Don’t Hold Your Breath for Amazon Prime-Air Drone Delivery

60 Minutes had a segment tonight on Amazon.com ($AMZN: no positions).   There was an interesting interview with CEO Jeff Bezos, and then Bezos’s “bombshell” – the PrimeAir drone delivery concept that Amazon is working on.   Before we get to the sublime, I want to focus on the few interesting tidbits from the interview.

First, they take a look inside an Amazon “fulfillment center”

“A 1.2 million square foot distribution center, the size of more than 20 football fields, gearing up for the holiday shopping season.

There are 96 of these warehouses worldwide, what Amazon calls fulfillment centers. Tomorrow, on what is known as Cyber Monday, it’s expected that more than 300 items a second will be ordered on Amazon.”

Amazon VP Dave Clark takes Charlie Rose on a tour of the stacks, and shows how items are stacked based on size to maximize number of items stocked.   Clark adds the money line:

“Anything you want on, on Earth you’re gonna get from us.”

I, as an Amazon consumer, have said as much on multiple occasions while “arguing” with $AMZN shorts (note: I have never owned the stock, so I’m not saying it’s cheap…) – you will ultimately be able to buy *everything* on Amazon.com.   I believe that I will buy my electricity from Amazon one day.

Clark and Rose talk about how orders are fulfilled in the center, and then Bezos talks a bit about same day grocery delivery, Amazon Web Services and customer loyalty before Rose asks him about Amazon using their pricing power to muscle out competition.   Bezos responds with some more money lines:

“The Internet is disrupting every media industry, Charlie, you know, people can complain about that, but complaining is not a strategy. And Amazon is not happening to book selling, the future is happening to book selling.”

Eventually, Bezos lets Charlie Rose in on a new delivery concept Amazon is working on:  PrimeAir – drones.   These little drone-copters can carry a package weighing up to 5lbs for up to 10 miles.   Bezos notes that the weight limit covers 86% of the items they deliver, and that this is just and R&D project right now, with the earliest possible FAA approval in 2015, adding:

“My guess is that’s, that’s probably a little optimistic. But could it be, you know, four, five years? I think so. It will work, and it will happen, and it’s gonna be a lot of fun.”

Now, some background on me, for new readers:   I live in rural New Hampshire.   We’re only 25 minutes from Target/Lowes/HomeDepot/WalMart/Sam’sClub, but my wife and I order almost everything we buy from Amazon.com or one of their sub-companies (Soap.com, Zappos, etc).    A quick scan of my Amazon account shows that I’ve placed 32 orders this year, and my wife has probably placed just as many.   It’s not unusual for Fed-Ex and UPS to come to my house on the same day with Amazon packages.   Sometimes the results are even weirder than I’d expect.   I have bought flashlights, socks, 2 stroke mixing oil, ladders, chicken wire, cereal, electric smokers, power tools, and a plethora of other items from Amazon.   When I need something, I don’t think “Oh, I’ll drive to Lowed/Target/Home Depot to get it,” – I go to Amazon.com.   As consumers, we love Amazon.com.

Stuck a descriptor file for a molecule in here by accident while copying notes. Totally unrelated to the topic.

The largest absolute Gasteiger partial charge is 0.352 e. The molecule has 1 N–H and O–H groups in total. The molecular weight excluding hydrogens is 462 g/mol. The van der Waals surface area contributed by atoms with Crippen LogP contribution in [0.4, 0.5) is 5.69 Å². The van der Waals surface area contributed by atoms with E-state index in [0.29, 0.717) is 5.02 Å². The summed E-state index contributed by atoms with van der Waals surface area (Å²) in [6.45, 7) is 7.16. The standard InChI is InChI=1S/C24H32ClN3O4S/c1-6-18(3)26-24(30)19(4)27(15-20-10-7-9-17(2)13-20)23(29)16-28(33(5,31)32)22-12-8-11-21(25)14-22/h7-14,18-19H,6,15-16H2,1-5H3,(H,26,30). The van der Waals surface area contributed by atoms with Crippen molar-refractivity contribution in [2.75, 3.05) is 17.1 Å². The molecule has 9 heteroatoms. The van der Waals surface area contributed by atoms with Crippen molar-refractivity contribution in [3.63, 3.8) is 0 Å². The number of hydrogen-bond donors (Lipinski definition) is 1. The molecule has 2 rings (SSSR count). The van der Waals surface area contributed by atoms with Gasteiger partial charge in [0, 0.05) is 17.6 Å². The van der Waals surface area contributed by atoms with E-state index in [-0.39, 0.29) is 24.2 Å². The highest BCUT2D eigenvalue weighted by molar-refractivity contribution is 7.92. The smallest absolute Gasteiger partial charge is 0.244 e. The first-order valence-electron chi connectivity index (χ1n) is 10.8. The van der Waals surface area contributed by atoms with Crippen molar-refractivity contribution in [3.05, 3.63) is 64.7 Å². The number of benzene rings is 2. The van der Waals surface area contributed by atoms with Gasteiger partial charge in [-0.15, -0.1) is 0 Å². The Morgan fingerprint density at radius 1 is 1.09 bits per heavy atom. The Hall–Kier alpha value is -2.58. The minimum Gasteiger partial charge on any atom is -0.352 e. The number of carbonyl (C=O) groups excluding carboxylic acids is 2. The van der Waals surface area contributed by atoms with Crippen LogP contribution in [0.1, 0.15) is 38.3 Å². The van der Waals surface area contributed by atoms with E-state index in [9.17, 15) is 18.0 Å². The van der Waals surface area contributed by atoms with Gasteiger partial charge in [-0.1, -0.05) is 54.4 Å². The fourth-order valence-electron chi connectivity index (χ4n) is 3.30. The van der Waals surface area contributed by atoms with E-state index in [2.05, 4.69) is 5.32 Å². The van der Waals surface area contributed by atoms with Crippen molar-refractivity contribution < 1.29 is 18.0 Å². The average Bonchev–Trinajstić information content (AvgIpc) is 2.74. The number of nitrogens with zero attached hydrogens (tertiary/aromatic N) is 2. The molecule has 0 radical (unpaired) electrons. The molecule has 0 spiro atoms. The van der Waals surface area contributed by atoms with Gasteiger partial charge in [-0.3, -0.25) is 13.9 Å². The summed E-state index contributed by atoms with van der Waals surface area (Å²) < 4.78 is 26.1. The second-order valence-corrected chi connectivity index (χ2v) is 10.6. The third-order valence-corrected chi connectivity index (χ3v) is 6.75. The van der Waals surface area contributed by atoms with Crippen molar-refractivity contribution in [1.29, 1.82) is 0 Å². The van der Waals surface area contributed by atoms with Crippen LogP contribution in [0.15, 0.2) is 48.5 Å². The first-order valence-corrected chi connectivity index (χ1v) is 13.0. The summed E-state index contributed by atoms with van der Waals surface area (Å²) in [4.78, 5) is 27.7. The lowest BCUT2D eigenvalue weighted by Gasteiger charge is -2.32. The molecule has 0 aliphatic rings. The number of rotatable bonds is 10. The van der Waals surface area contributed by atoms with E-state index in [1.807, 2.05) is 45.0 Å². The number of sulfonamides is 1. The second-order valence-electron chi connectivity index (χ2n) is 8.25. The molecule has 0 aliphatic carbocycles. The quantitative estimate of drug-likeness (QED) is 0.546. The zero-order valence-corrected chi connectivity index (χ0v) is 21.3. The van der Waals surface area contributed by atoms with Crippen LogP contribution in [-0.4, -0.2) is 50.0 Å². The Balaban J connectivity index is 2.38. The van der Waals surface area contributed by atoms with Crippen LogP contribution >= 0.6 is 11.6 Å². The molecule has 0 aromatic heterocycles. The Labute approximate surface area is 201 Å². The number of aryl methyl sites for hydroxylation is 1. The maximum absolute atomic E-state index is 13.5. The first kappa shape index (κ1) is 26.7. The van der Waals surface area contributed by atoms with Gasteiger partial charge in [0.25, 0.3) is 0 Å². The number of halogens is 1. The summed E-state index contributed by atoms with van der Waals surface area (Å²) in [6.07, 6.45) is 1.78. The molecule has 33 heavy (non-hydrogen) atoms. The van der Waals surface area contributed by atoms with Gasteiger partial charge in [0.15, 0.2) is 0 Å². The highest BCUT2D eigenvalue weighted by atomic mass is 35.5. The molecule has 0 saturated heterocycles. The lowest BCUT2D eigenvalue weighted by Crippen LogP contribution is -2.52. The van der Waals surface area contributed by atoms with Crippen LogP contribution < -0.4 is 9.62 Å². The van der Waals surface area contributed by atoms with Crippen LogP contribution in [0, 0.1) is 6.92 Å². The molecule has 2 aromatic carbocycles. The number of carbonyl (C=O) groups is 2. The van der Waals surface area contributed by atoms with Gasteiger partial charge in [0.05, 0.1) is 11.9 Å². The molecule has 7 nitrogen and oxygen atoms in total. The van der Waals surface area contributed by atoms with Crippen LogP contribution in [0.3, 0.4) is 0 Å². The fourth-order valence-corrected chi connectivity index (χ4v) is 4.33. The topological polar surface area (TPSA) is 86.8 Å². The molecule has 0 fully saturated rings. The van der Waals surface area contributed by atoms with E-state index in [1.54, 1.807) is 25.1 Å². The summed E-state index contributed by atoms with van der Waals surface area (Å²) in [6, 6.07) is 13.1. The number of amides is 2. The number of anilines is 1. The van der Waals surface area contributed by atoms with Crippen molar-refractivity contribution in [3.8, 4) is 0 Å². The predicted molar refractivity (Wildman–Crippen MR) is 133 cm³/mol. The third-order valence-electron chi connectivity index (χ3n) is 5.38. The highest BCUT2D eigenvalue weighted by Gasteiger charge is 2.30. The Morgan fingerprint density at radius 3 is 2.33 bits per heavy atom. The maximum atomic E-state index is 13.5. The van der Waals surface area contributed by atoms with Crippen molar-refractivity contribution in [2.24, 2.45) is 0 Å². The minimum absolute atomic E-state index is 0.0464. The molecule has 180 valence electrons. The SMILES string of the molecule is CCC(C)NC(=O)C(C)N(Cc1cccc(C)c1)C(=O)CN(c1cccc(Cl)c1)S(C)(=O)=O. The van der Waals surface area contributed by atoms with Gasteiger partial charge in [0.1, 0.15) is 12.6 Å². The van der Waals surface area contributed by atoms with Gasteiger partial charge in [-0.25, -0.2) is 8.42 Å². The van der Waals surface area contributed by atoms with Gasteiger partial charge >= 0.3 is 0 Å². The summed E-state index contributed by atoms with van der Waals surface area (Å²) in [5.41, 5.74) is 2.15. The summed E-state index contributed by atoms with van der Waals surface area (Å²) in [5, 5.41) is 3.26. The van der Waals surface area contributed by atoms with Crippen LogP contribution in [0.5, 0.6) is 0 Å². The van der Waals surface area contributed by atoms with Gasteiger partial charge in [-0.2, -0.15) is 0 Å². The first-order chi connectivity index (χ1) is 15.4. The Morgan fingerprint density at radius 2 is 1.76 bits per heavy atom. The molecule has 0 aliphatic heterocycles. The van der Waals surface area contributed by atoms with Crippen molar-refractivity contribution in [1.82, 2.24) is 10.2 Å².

But watching Bezos’s drone demo, I didn’t even have 2 seconds of “oh man, this is a cool idea” thoughts before I blurted out to my wife: “This is moronic.   There is no way this is going to happen.”

Who is the target audience here?   It’s not feasible for big cities, and my first thought was “people will shoot these things down or steal them.”   Then you add in the 10 mile restraint, and it seems like the whole idea is more of a word-of-mouth advertising bit than a potential reality.    Bezos mentioned that “in urban areas, you could cover very significant portions of the population.”   I don’t get it.   Look – tell me how this is going to function in New York City – convince me.  No friggin’ way.   Tell me where it works – for the people living around the Amazon fulfillment centers?     In densely packed low-crime suburban neighborhoods that are also located within range of Amazon fulfillment centers?

To the Believers out there: convince me.

Remember how in many of the movies they make about “The Future” there are 3 dimensional highways with cars traveling on rails or air?   That isn’t happening in my lifetime, and I’m not holding my breath for Amazon Same Day Delivery Drones either.    I am pretty confident that I will buy my electricity from Amazon before I get a drone delivery from them.

Mrs. Dynamite noted: “The dogs go crazy when Fed-Ex comes… just imagine how they’ll react to the Drones!”

Anyway, Bezos closes the interview with a few more interesting comments on “disruption.”

With the drones possibly taking flight in the not too distant future, Amazon is raising the stakes in the race for faster delivery. Jeff Bezos believes the company has no choice.

Jeff Bezos: Companies have short life spans Charlie. And Amazon will be disrupted one day.

Charlie Rose: And you worry about that?

Jeff Bezos: I don’t worry about it ’cause I know it’s inevitable. Companies come and go. And the companies that are, you know, the shiniest and most important of any era, you wait a few decades and they’re gone.

Charlie Rose: And your job is to make sure that you delay that date?

Jeff Bezos: I would love for it to be after I’m dead.

Apparently, some wiser than me were able to predict this move from Amazon – although it seems that at least one of these guesses may have been tongue-in-cheek:

@Bradloncar and @elidourado each nailed the “surprise” on 60 Minutes

amzn_bradloncaamzn_elidourado

Full Video:

60 Minutes Segment on Amazon.com, PrimeAir

Amazon.com – A Logistics Story

I Heart Amazon.Com

Eff You Brick And Mortar

-KD

 

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